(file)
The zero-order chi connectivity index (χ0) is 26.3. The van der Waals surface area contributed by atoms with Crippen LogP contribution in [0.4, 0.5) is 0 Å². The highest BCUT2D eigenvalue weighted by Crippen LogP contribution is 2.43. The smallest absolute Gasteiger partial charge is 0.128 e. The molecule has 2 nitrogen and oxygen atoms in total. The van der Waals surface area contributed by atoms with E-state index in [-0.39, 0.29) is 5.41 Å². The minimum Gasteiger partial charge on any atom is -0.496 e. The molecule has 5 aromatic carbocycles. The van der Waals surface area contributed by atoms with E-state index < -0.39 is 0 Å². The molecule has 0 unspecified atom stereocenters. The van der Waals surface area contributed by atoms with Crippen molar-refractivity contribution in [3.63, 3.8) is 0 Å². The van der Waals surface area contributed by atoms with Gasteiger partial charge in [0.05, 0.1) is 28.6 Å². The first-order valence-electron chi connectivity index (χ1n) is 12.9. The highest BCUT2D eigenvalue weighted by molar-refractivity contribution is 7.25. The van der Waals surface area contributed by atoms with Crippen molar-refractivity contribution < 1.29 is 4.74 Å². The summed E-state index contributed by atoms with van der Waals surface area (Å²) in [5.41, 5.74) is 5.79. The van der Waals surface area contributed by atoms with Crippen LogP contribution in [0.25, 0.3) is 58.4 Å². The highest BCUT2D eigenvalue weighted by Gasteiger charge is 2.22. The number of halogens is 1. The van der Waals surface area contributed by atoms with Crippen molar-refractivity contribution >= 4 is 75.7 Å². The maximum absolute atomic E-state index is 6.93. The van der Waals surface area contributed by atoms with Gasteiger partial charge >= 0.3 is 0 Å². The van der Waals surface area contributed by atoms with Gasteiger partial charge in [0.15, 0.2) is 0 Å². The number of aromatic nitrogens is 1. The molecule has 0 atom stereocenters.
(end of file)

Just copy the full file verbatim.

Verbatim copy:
The zero-order chi connectivity index (χ0) is 26.3. The van der Waals surface area contributed by atoms with Crippen LogP contribution in [0.4, 0.5) is 0 Å². The highest BCUT2D eigenvalue weighted by Crippen LogP contribution is 2.43. The smallest absolute Gasteiger partial charge is 0.128 e. The molecule has 2 nitrogen and oxygen atoms in total. The van der Waals surface area contributed by atoms with E-state index in [-0.39, 0.29) is 5.41 Å². The minimum Gasteiger partial charge on any atom is -0.496 e. The molecule has 5 aromatic carbocycles. The van der Waals surface area contributed by atoms with E-state index < -0.39 is 0 Å². The molecule has 0 unspecified atom stereocenters. The van der Waals surface area contributed by atoms with Crippen molar-refractivity contribution in [3.63, 3.8) is 0 Å². The van der Waals surface area contributed by atoms with Gasteiger partial charge in [0.05, 0.1) is 28.6 Å². The first-order valence-electron chi connectivity index (χ1n) is 12.9. The highest BCUT2D eigenvalue weighted by molar-refractivity contribution is 7.25. The van der Waals surface area contributed by atoms with Crippen molar-refractivity contribution < 1.29 is 4.74 Å². The summed E-state index contributed by atoms with van der Waals surface area (Å²) in [5.41, 5.74) is 5.79. The van der Waals surface area contributed by atoms with Crippen LogP contribution in [0.25, 0.3) is 58.4 Å². The highest BCUT2D eigenvalue weighted by Gasteiger charge is 2.22. The number of halogens is 1. The van der Waals surface area contributed by atoms with Crippen molar-refractivity contribution >= 4 is 75.7 Å². The maximum absolute atomic E-state index is 6.93. The van der Waals surface area contributed by atoms with Gasteiger partial charge >= 0.3 is 0 Å². The van der Waals surface area contributed by atoms with Gasteiger partial charge in [0.15, 0.2) is 0 Å². The number of aromatic nitrogens is 1. The molecule has 0 atom stereocenters.